of St. Columba."
The manuscript is in poor condition. Fifty-eight leaves survive. This manuscript introduces two decorative forms which will become staples of Insular manuscript decoration. First, the decorations of initials which actually alter the form of the initial, rather than just filling in spaces, and the diminution of letters at the beginning of a section, in which the enlarged initial is followed by letters which become successively smaller until they match the size of the text (also called diminuendo.)(Alexander, cat. Entries 4 and 5.) This diminution pulls the initial into the script, instead of leaving it standing apart. As Nordenfalk describes them, the initials "are conceived as elastic forms expanding and contracting with a pulsating rhythm,"(13). The initialsí designs indicated the preference of Insular artists for traditional Celtic design over the Late Antique. (Nordenfalk, 13-14.) The illumination consists of around 60 initials at the beginning of each Psalm. The decorations include trumpet, spiral, and guilloche shapes. (A guilloche shape is "a design in which two or more curved lines or bands are interwoven, forming a series of spaces in between them," according to the New World Dictionary.) The tail of an initial Q turns into a fish. Other initials have flourishes which resemble abstract bird heads.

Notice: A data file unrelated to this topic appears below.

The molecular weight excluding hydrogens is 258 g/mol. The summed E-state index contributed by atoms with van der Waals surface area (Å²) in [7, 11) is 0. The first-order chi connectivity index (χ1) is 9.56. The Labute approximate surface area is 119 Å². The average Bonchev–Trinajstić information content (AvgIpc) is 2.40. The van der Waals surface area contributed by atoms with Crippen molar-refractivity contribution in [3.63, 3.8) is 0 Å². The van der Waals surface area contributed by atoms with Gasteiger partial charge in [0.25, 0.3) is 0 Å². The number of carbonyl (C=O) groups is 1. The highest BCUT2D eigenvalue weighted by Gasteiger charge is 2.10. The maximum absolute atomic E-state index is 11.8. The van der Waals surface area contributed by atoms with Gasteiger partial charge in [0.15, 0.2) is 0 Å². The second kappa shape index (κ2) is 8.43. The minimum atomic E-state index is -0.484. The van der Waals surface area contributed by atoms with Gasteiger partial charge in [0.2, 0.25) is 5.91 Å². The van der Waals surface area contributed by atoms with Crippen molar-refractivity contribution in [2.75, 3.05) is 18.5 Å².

The cathach is traditionally
associated with St. Columba, who is alleged to have copied it himself. It was
enshrined in a cumdach, which was carried into battle as a talisman to gain
victory; "cathach" means "battler." When the shrine was opened in 1813, the
Psalter was discovered. Like the Codex Usserianus Primus, it was considered
a relic. Calkins suggests that the decorated letters' "motifs have no
direct resemblance to those appearing in the Durrow illuminations." (Calkins,
32.) This statement ignores the clearly zoomorphic flourishes of the letters,
resemblling faces or fish.
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